She is currently working on a data modelling project of an anthology of poems about the occupation of France in the Second World War.
“I am not just interested in studying the finished anthology, but looking at all that was involved in creating the object, especially the vast networks of human relationships that are expressed in the form of letters, previous publications, or edited drafts of poems.”
All of these networks are shaped by the political climate of the times and the media that they are expressed through, says Murphy.
“I hope my research is headed towards more experimentation in research-creation. While I love literature and writing, the real impact I want to make is to further develop methods for research in the humanities that rely on other forms of perception — technological, embodied, visual, textual…,” says Murphy, her voice trailing off almost romantically.
One abiding interest Murphy has recently turned her attention to is information systems for human movement. In the early 20th century, there was a proliferation of notation systems for dance. Many of them attempt to be really comprehensive and authoritative. These notations are much like a music score, recording movement of the body in time, placement of arms and legs, and turning of the head.
Murphy notes that we do not think of dance as being formalized, but rather about being free, so this idea of reading a dance that can be replicated goes against how we often think of dance.
“I’m interested in the idiosyncrasies and specificities of movement notation — as in, how do they model movement?…what assumptions do they make? I’ve begun working with personal records of dance notation in my research as well.”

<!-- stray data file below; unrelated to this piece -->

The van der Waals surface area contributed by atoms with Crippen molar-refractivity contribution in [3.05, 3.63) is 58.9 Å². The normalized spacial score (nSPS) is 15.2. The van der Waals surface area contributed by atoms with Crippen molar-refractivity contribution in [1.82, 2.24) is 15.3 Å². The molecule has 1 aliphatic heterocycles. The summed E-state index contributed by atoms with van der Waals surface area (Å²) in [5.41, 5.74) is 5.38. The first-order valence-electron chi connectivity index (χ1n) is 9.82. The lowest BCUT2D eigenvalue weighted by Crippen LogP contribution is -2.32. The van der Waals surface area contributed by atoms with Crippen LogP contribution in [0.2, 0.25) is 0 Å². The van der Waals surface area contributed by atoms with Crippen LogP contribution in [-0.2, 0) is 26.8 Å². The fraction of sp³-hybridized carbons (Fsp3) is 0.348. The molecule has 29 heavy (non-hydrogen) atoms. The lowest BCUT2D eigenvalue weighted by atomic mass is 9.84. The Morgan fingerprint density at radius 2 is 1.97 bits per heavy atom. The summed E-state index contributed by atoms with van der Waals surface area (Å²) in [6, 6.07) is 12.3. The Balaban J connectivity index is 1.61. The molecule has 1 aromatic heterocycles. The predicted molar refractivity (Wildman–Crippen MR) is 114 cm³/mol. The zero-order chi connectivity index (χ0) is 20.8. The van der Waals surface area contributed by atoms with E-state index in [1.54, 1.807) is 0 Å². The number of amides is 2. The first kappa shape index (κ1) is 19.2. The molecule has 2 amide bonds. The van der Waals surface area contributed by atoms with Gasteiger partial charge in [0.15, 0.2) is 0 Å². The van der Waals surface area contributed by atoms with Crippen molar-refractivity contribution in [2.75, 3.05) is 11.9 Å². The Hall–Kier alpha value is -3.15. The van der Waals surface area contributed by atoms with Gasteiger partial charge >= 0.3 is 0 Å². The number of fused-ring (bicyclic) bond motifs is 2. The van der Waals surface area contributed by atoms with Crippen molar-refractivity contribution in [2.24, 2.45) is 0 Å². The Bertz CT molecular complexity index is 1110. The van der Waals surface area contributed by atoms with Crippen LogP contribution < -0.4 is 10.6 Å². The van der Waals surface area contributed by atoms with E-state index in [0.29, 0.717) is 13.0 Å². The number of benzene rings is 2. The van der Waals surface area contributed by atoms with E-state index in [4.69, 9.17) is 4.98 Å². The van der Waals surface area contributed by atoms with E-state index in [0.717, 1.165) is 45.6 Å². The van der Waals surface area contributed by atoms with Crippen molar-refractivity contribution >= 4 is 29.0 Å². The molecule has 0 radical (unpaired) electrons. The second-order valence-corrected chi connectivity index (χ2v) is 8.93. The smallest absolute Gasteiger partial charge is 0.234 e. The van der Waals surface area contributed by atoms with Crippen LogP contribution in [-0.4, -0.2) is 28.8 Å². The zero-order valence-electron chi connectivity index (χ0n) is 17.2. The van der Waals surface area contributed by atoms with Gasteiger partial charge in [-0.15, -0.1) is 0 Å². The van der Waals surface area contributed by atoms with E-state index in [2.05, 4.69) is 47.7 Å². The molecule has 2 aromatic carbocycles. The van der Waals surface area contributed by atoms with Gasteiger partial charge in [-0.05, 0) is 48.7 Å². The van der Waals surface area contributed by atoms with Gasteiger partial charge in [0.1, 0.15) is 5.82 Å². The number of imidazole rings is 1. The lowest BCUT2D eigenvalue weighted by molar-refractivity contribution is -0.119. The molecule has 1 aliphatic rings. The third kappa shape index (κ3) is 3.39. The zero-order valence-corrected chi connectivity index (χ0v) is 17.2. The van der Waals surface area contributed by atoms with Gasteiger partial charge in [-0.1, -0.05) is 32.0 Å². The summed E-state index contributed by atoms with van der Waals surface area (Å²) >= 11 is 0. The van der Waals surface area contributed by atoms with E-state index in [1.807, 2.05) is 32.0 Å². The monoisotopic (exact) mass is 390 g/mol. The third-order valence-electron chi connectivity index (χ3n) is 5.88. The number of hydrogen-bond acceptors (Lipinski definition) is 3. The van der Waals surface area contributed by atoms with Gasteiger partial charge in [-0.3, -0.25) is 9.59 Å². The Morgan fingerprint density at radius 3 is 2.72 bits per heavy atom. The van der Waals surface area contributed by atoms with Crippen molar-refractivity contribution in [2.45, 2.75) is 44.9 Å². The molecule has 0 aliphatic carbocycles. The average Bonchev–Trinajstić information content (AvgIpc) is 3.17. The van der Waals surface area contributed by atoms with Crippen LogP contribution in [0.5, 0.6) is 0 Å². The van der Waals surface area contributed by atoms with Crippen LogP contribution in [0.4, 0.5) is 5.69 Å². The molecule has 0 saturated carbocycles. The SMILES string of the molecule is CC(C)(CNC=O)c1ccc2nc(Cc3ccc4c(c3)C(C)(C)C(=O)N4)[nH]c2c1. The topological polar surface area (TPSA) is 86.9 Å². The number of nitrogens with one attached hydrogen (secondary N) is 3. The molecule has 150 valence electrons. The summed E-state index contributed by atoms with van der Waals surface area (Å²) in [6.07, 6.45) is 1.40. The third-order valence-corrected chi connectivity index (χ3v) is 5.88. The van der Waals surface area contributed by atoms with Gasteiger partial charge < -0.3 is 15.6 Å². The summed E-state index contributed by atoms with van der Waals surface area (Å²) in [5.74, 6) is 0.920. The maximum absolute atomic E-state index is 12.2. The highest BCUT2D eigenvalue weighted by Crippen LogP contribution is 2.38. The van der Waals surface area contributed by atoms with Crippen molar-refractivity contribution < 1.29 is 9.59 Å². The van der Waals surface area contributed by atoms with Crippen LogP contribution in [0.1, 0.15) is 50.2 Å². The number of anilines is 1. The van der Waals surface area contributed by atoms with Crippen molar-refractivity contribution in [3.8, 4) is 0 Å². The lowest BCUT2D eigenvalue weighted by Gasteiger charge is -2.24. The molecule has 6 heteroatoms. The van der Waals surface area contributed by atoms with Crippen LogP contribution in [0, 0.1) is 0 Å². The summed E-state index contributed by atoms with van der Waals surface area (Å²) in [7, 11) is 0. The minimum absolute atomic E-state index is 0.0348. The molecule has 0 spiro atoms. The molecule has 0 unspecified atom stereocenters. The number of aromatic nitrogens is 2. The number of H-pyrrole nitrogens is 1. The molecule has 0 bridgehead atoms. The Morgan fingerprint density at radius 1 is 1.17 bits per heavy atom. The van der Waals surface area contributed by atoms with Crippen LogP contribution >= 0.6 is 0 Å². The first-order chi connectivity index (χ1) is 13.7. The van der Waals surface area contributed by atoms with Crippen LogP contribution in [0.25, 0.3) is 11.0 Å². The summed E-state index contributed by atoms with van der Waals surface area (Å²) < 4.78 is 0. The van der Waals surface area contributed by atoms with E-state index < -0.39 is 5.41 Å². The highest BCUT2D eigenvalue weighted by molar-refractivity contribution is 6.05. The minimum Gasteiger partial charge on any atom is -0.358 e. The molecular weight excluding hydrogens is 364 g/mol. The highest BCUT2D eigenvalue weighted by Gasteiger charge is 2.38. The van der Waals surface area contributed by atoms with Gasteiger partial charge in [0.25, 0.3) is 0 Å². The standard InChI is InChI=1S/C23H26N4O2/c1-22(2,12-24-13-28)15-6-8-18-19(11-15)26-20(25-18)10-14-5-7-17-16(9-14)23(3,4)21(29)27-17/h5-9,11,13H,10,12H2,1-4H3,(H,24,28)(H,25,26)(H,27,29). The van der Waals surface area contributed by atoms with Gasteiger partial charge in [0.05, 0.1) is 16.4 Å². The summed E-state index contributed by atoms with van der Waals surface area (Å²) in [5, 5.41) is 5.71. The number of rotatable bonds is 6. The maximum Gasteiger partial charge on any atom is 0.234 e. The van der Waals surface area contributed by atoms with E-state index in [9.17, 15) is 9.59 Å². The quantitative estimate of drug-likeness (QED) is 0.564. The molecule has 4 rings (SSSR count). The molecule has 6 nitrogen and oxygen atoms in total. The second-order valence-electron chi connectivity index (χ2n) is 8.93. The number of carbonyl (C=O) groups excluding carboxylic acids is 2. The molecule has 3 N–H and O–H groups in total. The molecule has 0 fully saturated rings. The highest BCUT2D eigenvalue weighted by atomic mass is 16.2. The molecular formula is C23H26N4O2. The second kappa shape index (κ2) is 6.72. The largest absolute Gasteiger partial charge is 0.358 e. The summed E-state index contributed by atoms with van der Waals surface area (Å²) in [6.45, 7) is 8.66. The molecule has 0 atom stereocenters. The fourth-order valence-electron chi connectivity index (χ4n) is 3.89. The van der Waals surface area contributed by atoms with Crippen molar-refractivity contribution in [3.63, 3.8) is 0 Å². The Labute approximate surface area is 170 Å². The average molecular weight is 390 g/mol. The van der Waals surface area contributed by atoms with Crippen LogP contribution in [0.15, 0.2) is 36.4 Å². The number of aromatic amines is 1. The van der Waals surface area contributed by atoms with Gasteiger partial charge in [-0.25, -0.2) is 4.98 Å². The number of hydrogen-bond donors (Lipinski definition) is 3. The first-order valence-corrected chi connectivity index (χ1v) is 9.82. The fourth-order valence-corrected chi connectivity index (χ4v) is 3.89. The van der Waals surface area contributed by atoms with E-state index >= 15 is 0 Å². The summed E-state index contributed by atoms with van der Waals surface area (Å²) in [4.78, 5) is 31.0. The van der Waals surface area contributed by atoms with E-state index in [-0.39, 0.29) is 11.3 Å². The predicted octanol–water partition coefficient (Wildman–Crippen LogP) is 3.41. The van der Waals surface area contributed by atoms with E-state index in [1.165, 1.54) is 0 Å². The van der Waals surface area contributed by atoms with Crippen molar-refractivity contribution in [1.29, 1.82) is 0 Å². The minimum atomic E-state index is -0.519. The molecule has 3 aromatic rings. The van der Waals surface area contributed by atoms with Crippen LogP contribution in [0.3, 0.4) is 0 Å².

Just recently, Murphy collaborated with Katherine McLeod, an Affiliate Assistant Professor at Concordia University, to remount a 1930s flamenco performance from choreography notes housed at the Dance Collection Archives in Toronto. The piece used multimedia to show how flamenco dance continues in present-day Canada across different media. Yes, Murphy has a dance background, too.
IN AND OUT OF THE CLASSROOM
Teaching means that Murphy can also support the development of other people’s ideas. Ultimately, she sees her role in teaching as helping students learn how to think, coaching them how to make their ideas convincing and how to bring them to life.
“The exciting thing about teaching is also what challenges me: it’s often as much about the development of the person as it is about the subject matter.”
Asking students to take their learning seriously also comes along with the responsibility of trying to understand what they need from a class or another learning environment.
With her students, Murphy often offers events that welcome an outside audience. In her DIHU 301 class, “The Self-Conscious Text”, students gave presentations on how they produced a collaborative digital edition on the novel Dracula. The novel is largely about media and technology — characters are frequently recording themselves on phonographs, sending telegrams, and transcribing and compiling documents. Putting this into a digital context makes a lot of sense.
This fall, Murphy is working with colleague Karis Shearer, an associate professor in FCCS, to give students the opportunity to work on digital research projects at the University of Exeter, which includes a two-week visit to the university. Students will be able to connect with research teams in the UK, broadening their learning and research experiences.
Connections such as this, and UBC Okanagan’s growing research profile, inspire Murphy’s work.
“UBC is one of the few universities in Canada that is actively growing — it makes it such an exciting place to work! Lots of my fellow professors are young and energetic; as the community grows, researchers, students, and staff have a really unique opportunity to shape what kinds of research gets done and the impact that it can have. I feel lucky to be part of this community.”